Last week, US-based cyber security firm Hold Security recovered 272.3 million stolen accounts from a fraudster.
Out of those, 88,000 accounts originated from Singapore, Hold Security’s founder and chief information security officer Alex Holden told The New Paper in an e-mail.
“There are over 88,000 records with the .sg domain name in the e-mail addresses,” he said.
Of those, 61,000 belonged to yahoo.com.sg, 8,000 were from singnet.com.sg and 3,600 were from .edu.sg – about 1,100 from ntu.edu.sg and 1,400 from nus.edu.sg
Mr Holden added that the credentials do not always belong to the e-mail providers.
“Many services require you to use your e-mail address as a user ID, hence a breach in such service may produce a record of e-mail/password similar to (your) e-mail credentials,” he said.
For example, online shopping websites usually get users to register using their e-mail account as their user ID.
Hold Security’s recovery stemmed from its researchers spotting a young Russian hacker bragging in an online forum about the millions of stolen accounts he had collected.
The hacker claimed he could give away a total of 1.17 billion stolen credentials, including duplicate accounts.
A majority of the stolen accounts appeared to be from Russia, but there were also sizeable numbers of German and Chinese accounts.
The stolen accounts included tens of millions of accounts from all three major e-mail providers: Gmail, Microsoft and Yahoo.
Reuters reported that this was one of the biggest stashes of stolen credentials to be uncovered since cyber attacks hit major US banks and retailers two years ago.
To check if you have an account that was uncovered as part of any data breach, visit haveibeenpwned.com. The website also has a list of websites with databases that have been compromised.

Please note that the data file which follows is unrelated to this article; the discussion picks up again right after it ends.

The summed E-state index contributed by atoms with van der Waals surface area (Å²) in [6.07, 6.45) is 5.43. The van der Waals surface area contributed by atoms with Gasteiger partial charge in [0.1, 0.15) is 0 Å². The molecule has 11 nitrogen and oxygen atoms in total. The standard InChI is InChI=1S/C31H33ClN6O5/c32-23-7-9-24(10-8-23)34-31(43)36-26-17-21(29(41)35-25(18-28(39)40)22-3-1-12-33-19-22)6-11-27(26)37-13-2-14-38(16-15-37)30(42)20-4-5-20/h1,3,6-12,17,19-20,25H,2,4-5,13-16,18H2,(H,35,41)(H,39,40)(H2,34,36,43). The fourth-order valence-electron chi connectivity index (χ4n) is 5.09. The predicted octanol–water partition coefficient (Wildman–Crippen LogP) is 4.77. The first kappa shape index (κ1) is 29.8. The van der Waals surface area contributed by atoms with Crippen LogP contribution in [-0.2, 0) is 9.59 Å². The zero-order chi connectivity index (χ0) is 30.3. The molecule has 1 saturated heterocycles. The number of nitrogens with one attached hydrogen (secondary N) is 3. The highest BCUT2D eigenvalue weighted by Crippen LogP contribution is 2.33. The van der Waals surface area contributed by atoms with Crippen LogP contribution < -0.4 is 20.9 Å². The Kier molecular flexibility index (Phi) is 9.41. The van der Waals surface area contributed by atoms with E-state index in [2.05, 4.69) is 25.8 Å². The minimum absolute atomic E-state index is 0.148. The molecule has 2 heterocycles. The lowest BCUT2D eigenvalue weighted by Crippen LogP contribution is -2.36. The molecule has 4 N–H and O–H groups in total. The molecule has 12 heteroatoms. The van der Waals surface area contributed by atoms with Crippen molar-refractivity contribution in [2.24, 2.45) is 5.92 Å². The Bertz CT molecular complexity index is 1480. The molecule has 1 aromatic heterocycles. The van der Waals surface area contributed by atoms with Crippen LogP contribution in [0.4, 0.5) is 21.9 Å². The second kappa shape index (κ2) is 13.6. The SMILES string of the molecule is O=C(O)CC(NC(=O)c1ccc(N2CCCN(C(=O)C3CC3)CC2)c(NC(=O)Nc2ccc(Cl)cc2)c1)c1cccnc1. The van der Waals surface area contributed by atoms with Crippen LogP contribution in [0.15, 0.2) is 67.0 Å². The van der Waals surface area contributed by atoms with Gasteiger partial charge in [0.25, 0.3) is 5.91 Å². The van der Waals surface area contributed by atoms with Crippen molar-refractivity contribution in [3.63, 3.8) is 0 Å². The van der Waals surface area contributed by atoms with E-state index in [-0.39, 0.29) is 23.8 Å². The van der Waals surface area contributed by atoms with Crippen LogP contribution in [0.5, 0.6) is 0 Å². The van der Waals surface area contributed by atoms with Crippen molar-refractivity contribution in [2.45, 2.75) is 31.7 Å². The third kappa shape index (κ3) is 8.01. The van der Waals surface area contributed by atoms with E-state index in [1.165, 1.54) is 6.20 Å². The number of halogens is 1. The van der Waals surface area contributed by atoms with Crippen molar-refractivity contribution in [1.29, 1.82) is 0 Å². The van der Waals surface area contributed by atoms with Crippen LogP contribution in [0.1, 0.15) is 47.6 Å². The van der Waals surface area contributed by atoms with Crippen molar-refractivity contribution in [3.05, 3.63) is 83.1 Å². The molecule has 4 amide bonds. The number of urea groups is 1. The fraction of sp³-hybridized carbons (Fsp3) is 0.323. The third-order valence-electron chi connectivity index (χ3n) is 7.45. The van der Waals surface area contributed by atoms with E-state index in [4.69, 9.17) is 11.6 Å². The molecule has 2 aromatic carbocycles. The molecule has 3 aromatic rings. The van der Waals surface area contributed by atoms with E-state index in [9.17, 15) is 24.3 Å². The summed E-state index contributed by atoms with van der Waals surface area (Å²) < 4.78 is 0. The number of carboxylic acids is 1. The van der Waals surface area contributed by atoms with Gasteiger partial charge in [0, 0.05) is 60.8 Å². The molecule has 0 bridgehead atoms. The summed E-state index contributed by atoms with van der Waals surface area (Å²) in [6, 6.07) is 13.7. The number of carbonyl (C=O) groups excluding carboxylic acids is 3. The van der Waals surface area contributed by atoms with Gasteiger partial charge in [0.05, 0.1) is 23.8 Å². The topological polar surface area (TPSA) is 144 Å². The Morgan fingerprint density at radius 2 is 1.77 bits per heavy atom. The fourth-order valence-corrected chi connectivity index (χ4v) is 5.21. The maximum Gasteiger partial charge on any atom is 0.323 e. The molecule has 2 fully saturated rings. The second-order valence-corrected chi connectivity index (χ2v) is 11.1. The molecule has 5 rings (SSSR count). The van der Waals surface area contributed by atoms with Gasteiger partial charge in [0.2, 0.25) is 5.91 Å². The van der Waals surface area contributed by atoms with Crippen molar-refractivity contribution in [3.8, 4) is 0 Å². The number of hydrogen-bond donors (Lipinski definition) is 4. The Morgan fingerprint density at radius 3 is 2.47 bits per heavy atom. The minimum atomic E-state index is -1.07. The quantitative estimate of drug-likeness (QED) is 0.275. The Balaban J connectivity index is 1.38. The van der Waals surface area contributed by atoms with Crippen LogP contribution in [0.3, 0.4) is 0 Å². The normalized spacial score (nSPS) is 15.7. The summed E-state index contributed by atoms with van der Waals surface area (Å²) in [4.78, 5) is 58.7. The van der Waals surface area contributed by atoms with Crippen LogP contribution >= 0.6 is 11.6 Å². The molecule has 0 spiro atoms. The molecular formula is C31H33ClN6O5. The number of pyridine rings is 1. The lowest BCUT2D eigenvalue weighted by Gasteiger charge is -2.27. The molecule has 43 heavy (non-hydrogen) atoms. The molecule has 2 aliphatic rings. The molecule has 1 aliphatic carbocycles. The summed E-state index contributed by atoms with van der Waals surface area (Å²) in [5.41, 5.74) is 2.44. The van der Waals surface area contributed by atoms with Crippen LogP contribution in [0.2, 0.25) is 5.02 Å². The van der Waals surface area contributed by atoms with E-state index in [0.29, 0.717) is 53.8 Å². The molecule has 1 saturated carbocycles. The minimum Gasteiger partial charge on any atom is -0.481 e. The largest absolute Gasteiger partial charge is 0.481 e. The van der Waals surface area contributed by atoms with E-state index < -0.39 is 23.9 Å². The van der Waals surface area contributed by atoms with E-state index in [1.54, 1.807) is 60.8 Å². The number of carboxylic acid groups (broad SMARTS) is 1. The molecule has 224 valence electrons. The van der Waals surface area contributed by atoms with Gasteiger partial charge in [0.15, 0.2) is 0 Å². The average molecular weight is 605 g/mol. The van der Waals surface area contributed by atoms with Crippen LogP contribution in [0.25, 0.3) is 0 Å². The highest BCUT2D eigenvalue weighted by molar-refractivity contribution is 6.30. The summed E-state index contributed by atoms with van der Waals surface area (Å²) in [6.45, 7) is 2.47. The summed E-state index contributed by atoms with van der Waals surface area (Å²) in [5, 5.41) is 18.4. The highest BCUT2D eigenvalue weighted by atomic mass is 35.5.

HOW DOES THIS AFFECT ME?
According to Mr Holden, information that is obtained by a hacker may or may not be used for malicious activity, depending on what was breached.
He said: “Most accounts never get fully compromised. However, if you lose your bank details, the chances are rather high that this information would be abused.”
For example, online shopping websites usually contain a user’s financial information, among other sensitive details like address and birthdate.
The information could be abused if it falls into the wrong hands.
WHAT SHOULD I DO?
If you think that your e-mail account has been compromised, the first thing you should do is change the password to something difficult to guess, Mr Ryan Flores, senior manager of cyber security firm Trend Micro told TNP.
He added that if the password has been changed, use the “Forgot Password” option to set up a new one, since the account is always linked to another e-mail account or mobile number that allows for verification.
Once you regain access to your account, check to see if any information has been stolen. If necessary, report the loss of personal data to the Personal Data Protection Commission (PDPC) by calling 6377-3131 or e-mailing firstname.lastname@example.org
Singapore’s Cyber Security Agency (CSA) also encourages users to sign up at the CSA’s SingCERT webpage for alerts and advisories on the latest cyber security news in Singapore.
Users can also get cyber security tips from its Go Safe Online webpage or Facebook page.
According to SplashData’s annual Worst Passwords List, “123456” and “password” remained the two most common passwords last year.
Singapore’s Cyber Security Agency (CSA) advised: “Change passwords regularly and avoid using the same password for different services and applications. Where available, multi-factor authentication (for example two-factor authentication) should be enabled.”
A two-factor authentication process is when two components are used to log in.
UPDATES & SCANS
Read through every message box when downloading new software. An attacker could name a malware after the software you are downloading.
Schedule monthly scans with an antivirus software.
Update your operating system regularly as this may include essential security updates.
According to CSA, users should not click on links in suspicious e-mails.
PROTECT YOUR DATA
“Users should not sign up for a service if it requests for information that may seem irrelevant to the purchase or application of the service,” the CSA told The New Paper.
Do not publicise personal information on social media.
Make sure the website you are visiting is secure. A website that begins with “https” instead of “http” is secured using a Secure Sockets Layer certificate.
Turn on cookie notifications on your web browser to be notified when a cookie requests access, and accept only if you can trust the site.
Avoid suspicious posts, offers, messages and advertisements on social media.